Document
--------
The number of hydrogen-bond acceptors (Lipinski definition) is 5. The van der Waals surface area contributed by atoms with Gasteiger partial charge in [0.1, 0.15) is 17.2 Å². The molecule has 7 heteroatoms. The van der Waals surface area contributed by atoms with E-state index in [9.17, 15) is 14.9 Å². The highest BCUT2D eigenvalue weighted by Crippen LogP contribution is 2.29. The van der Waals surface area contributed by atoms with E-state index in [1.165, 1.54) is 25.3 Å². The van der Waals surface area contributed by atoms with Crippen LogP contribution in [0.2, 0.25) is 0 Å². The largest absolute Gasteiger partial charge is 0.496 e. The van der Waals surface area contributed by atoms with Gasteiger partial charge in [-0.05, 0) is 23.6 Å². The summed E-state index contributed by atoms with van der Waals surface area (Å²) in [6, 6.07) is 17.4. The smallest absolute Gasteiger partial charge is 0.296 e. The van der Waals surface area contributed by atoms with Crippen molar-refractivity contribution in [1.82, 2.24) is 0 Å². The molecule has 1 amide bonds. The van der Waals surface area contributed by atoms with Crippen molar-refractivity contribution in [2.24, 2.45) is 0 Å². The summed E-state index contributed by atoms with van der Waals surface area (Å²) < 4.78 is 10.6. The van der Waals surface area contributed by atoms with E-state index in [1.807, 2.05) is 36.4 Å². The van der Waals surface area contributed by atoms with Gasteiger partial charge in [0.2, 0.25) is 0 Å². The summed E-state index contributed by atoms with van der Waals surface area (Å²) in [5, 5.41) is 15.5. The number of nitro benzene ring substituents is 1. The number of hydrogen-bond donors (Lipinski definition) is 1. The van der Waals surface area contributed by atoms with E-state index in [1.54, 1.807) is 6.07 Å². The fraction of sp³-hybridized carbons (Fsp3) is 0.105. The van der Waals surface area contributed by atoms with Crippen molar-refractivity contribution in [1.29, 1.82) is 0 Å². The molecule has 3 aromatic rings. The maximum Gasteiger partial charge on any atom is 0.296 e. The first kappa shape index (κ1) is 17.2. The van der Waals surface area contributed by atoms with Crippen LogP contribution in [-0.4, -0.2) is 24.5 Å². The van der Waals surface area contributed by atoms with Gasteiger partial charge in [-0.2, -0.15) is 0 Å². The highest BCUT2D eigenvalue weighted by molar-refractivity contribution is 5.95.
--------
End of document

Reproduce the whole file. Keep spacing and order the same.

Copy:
The number of hydrogen-bond acceptors (Lipinski definition) is 5. The van der Waals surface area contributed by atoms with Gasteiger partial charge in [0.1, 0.15) is 17.2 Å². The molecule has 7 heteroatoms. The van der Waals surface area contributed by atoms with E-state index in [9.17, 15) is 14.9 Å². The highest BCUT2D eigenvalue weighted by Crippen LogP contribution is 2.29. The van der Waals surface area contributed by atoms with E-state index in [1.165, 1.54) is 25.3 Å². The van der Waals surface area contributed by atoms with Crippen LogP contribution in [0.2, 0.25) is 0 Å². The largest absolute Gasteiger partial charge is 0.496 e. The van der Waals surface area contributed by atoms with Gasteiger partial charge in [-0.05, 0) is 23.6 Å². The summed E-state index contributed by atoms with van der Waals surface area (Å²) in [6, 6.07) is 17.4. The smallest absolute Gasteiger partial charge is 0.296 e. The van der Waals surface area contributed by atoms with Crippen molar-refractivity contribution in [1.82, 2.24) is 0 Å². The molecule has 1 amide bonds. The van der Waals surface area contributed by atoms with Crippen molar-refractivity contribution in [2.24, 2.45) is 0 Å². The summed E-state index contributed by atoms with van der Waals surface area (Å²) < 4.78 is 10.6. The van der Waals surface area contributed by atoms with E-state index in [1.807, 2.05) is 36.4 Å². The van der Waals surface area contributed by atoms with Gasteiger partial charge in [0.2, 0.25) is 0 Å². The summed E-state index contributed by atoms with van der Waals surface area (Å²) in [5, 5.41) is 15.5. The number of nitro benzene ring substituents is 1. The number of hydrogen-bond donors (Lipinski definition) is 1. The van der Waals surface area contributed by atoms with E-state index in [1.54, 1.807) is 6.07 Å². The fraction of sp³-hybridized carbons (Fsp3) is 0.105. The van der Waals surface area contributed by atoms with Crippen molar-refractivity contribution in [1.29, 1.82) is 0 Å². The molecule has 3 aromatic rings. The maximum Gasteiger partial charge on any atom is 0.296 e. The first kappa shape index (κ1) is 17.2. The van der Waals surface area contributed by atoms with Crippen LogP contribution in [-0.4, -0.2) is 24.5 Å². The van der Waals surface area contributed by atoms with Gasteiger partial charge in [-0.2, -0.15) is 0 Å². The highest BCUT2D eigenvalue weighted by molar-refractivity contribution is 5.95.